The film “Molly’s Game” is based on a true story. It centers on the life of Molly Bloom, who is convincingly portrayed by two-time Oscar nominee, and Golden Globe winner, Jessica Chastain (Zero Dark Thirty). Molly is a former Olympic caliber skier, coached by her father Larry, played by two time Oscar winner Kevin Costner (Dances with Wolves). The viewer will learn, via flashback, that over the years, Molly and Larry have had a contentious relationship. During a competition, Molly suffers a career ending accident. Once Molly is forced to give up her dreams of Olympic glory, she initially plans on attending law school, but instead moves to Los Angeles.
When Molly arrives in California, she moves into her friend’s house, where she will sleep on the couch, and attempt to figure out her next move. Needing money, Molly’s next move turns out to become employed as an overworked, underpaid, assistant to a quasi-Hollywood producer, Dean Keith (Jeremy Strong). Dean runs a high stakes poker game at an establishment called the Cobra Lounge; a game that caters to celebrities and wealthy business men. While working the games, Molly listens and learns the intricacies of poker. When she hears poker terminology she doesn’t understand, she doesn’t wait to look it up later, but does so immediately on her laptop, as she sits and watches the game from the front of the room.
Molly ostensibly only attends the games to collect the $10,000 buy in money from the players, so they can enter the game, and keep track of the wins and losses for her boss, as money changes hands. From the outset, Molly receives money from the players, and begins to make more money in tips, than she does working for Dean. Dean, hasn’t treated Molly well from the start of her employment with him. He eventually becomes frustrated by what he feels is her poor attitude, and fires her. Instead of reverting back to her original plan of attending law school, Molly sets up her own game, at a luxury hotel suite, taking the players from Dean’s game, and recruiting new players.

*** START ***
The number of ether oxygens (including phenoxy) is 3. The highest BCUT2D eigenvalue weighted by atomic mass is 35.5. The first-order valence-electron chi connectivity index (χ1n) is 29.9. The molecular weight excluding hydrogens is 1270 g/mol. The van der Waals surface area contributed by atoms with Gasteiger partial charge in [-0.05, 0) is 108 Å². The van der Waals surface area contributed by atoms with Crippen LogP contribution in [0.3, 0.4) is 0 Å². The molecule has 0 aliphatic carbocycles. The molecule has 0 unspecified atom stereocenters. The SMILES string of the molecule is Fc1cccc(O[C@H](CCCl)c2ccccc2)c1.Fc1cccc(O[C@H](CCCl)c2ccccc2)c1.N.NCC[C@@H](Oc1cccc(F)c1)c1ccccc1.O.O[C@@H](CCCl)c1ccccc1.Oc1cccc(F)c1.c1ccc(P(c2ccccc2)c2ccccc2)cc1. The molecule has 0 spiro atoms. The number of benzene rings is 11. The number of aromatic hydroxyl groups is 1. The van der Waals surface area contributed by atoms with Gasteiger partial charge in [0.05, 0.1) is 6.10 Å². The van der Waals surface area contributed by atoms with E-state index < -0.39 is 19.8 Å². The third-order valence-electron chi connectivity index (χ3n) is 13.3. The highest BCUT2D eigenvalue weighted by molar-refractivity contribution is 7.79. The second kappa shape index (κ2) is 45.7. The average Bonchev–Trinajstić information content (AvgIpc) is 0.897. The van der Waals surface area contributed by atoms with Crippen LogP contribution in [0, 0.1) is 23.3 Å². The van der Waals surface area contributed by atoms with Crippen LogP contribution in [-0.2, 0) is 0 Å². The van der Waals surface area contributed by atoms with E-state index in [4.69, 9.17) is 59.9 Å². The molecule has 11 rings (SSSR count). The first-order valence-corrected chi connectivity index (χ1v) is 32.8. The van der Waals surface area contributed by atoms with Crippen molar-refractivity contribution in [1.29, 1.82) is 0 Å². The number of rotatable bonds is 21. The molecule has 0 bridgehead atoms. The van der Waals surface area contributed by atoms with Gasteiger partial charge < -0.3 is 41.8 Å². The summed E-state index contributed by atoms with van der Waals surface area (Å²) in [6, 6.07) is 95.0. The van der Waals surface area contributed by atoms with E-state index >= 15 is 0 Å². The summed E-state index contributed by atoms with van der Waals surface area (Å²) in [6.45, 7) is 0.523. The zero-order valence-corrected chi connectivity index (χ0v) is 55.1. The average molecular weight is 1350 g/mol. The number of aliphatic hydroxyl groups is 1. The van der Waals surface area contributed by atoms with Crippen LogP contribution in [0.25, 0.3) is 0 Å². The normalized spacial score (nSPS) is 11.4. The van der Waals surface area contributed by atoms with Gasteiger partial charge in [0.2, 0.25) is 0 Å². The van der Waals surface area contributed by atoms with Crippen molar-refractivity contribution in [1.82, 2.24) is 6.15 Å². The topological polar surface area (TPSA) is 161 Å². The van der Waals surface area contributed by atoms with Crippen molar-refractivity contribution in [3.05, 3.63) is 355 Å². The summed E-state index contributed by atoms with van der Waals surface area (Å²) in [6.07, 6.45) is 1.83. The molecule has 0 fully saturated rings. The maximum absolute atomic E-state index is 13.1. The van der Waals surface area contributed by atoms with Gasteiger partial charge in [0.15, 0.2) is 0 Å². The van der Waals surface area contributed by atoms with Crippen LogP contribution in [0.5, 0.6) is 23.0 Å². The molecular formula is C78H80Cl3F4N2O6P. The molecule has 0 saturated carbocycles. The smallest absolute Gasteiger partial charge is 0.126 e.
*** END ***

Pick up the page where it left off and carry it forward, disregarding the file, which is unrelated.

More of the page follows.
Molly never cheats by taking money from the pot, and is doing her utmost to run as legal a game as possible. When she learns that Player X, portrayed by BAFTA nominee, Michael Cera (Juno), is up to something underhanded, she wants it to stop. Player X, not one to listen to what others tell him, in essence, ruins Molly’s Game in Los Angeles. Afterward, she moves to New York, and with the help of some former Playboy playmates, working for her as recruiters, she sets up a very profitable game, and is riding high. As time passes, however, she becomes more reliant on drugs in order to function. Furthermore, the success of her poker game attracts the attention of not only criminals who want in on her profits, and aren’t pleased to take no for an answer, but also the government, who thinks she is a willing participant in mob activity.
Throughout the film, the story seamlessly moves back and forth in time, but always returns to Molly’s interactions with her lawyer, Charlie Jaffey, played by the always exceedingly competent, Golden Globe winner, Idris Elba (Luther). Charlie is initially at a loss as to how he is going to mount a defense against the charges the government has brought against Molly, accusations that pertain to her being in collusion with the Russian mafia. Adding insult to injury, the government has frozen all of Molly’s assets, and she has no way to pay her legal bills. Molly did have an opportunity to become financially solvent by naming names in her book, which would have garnered her an advance of over one-million dollars, but she opted not to do so. Instead, she was paid the sum of $35,000 for her story; money, that by the time she seeks legal help from Charlie, has already been spent.
In addition to writing the screenplay for “Molly’s Game,” the film marks the directorial debut for Oscar winner, Aaron Sorkin (The Social Network). Sorkin based the film on the book “Molly’s Game: From Hollywood’s Elite to Wall Street’s Billionaire Boys Club, My High-Stakes Adventure in the World of Underground Poker,” published on June 24, 2014 by It Books. Parts biography, crime, and drama, the film premiered at the Toronto International Film Festival on September 8, 2017. I love the way Sorkin writes dialogue, but the film’s runtime of 140 minutes was too long for the subject matter it dealt with, and to a certain degree, hampered my enjoyment of the overall film. I am not someone who has ever liked playing Texas hold ’em, or for that matter, any other card game for money. For those of you, like myself, who have never been enamored with playing cards, other than for fun, that shouldn’t detract from your enjoyment of the film. “Molly’s Game” in general, is not so much about poker, but as stated at the start of this post, about the rise, fall, and road to redemption of the film’s main protagonist.